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Red Sox valued at $2.3 billion by Forbes, 3rd-most in MLB

The Sox aren't the very richest team in the game, but they sure make more money than most of it.

MLB: Boston Red Sox-Workouts Jonathan Dyer-USA TODAY Sports

You know the Red Sox are worth a lot of money. You know they're very profitable, too, even as they spend more than most of the league each season. Forbes has put a dollar figure on just what the Sox are worth heading into the 2016 season, and it's an eye-popping $2.3 billion. That's the third-most valuable in the league, behind only the $3.4 billion Yankees -- who have been in first every season Forbes has tracked this -- and the $2.5 billion Dodgers.

Franchise worth is up all across baseball -- 10 years ago, only the Yankees were a billion-dollar enterprise, and only just at $1.026 billion. The Red Sox, at that time, were valued at $617 million and ranked second, and the Rays, lowest in the league, came in at $209 million. Inflation is just a small part of the change -- $10 million in 2006 dollars is about $12 million in 2016 dollars: you'll want to look at regional television deals and the rise of MLBAM for the surges in valuation across the game.

Whereas in 2006 the Yankees were the lone billion-dollar team, in 2016, 17 teams come in at least $1 billion in value. The Pirates nearly make 18 of 30, as their valuation is $975 million. The lowest-ranked of the 30 MLB teams is still the Rays, but their value has more than tripled in those 10 years, and now sits at $650 million. Yes, the poorest team in baseball is worth more than the second-richest one was a decade ago. Baseball is doing okay.

Forbes has a bit more info on the Sox finances to share, as well. In 2015, they made $398 million in revenue, but their operating income -- what's left after expenses, wages, and depreciation -- was $43 million. Their payroll, for luxury tax purposes, finished third at $185 million, and that took up the bulk of those expenses. However, the Red Sox also contribute significantly to the revenue-sharing pool given their abilities to generate their own, and that's no small figure: Boston has spent $325 million over the last four seasons alone just for revenue-sharing purposes, second only to the Yankees.

So, the Sox don't have infinite pools of money to draw from, as far as operating within their own, Sox-centric revenues goes. This is why you see the Sox wanting to avoid the luxury tax and its penalties -- they already get hit hard in the pool that makes the poorer teams better, and while $43 million isn't bad, you can see where that could quickly vanish with a couple of huge signings.

That $43 million ranked sixth in the league, behind the Giants ($73 million), Astros ($67 million), Cardinals ($60 million), Cubs ($51 million), and Mets ($47 million). Except for the Giants, all of those teams made additional revenue off of their playoff appearances, while the Sox were in last place for the second year in a row. There's money and power in the Red Sox brand, playoffs or no.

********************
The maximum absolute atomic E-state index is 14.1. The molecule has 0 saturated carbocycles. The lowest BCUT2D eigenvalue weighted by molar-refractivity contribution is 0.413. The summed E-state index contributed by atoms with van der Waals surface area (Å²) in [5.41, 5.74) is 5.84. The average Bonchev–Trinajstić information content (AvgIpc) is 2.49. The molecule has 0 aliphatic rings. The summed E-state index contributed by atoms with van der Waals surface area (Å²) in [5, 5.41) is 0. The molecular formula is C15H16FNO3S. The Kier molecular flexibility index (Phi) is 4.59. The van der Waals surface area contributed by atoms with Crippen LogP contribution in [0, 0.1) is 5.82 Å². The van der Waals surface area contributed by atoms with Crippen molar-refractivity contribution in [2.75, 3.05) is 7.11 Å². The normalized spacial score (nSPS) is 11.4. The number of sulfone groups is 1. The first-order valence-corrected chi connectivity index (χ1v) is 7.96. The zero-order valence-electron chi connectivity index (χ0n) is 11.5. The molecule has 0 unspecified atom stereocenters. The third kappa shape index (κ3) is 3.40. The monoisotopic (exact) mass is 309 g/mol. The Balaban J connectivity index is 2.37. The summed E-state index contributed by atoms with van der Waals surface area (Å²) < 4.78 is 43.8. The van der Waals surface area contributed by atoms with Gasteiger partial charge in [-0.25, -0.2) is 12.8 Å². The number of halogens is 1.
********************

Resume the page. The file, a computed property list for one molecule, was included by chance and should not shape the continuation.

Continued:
Only three teams are reported to have run at a loss in 2015, per Forbes numbers. The Rangers lost $4.7 million, the Phillies $9 million, and the Dodgers $73 million. So, yeah, $43 million doesn't look so bad when you throw all this context in, huh?

Forbes isn't kind enough to share all their figures in a table anymore, as you need to go through a slideshow to find out anything. Don't worry, though, I made a little table for you with the pertinent information if you prefer that to clicking through 31 slides. The teams are in order of their franchise valuation, with their revenue and operating income (or loss, in three cases) listed as well.

Team Revenue Operating Income/Loss Team Revenue Operating Income/Loss
Yankees $516 million $13 million White Sox $240 million $20 million
Dodgers $438 million -$73 million Orioles $239 million $9 million
Red Sox $398 million $43 million Pirates $244 million $35 million
Giants $409 million $73 million Diamondbacks $223 million $17 million
Cubs $340 million $51 million Twins $240 million $19 million
Mets $313 million $47 million Reds $237 million $9 million
Cardinals $300 million $60 million Blue Jays $241 million $1.2 million
Angels $312 million $42 million Padres $244 million $33 million
Nationals $293 million $23 million Brewers $234 million $27 million
Phillies $263 million -$9 million Royals $273 million $39 million
Rangers $275 million -$4.7 million Rockies $227 million $5.5 million
Mariners $271 million $17 million Indians $220 million $18 million
Braves $266 million $28 million Athletics $208 million $33 million
Tigers $268 million $11 million Marlins $199 million $16 million
Astros $270 million $67 million Rays $193 million $8 million

Fourth in revenue and sixth in actual income after the fact. Not bad for the Sox, considering they had a last-place season once again. All the youth on the roster could pay off very literally if they manage to make it to meaningful October baseball yet again.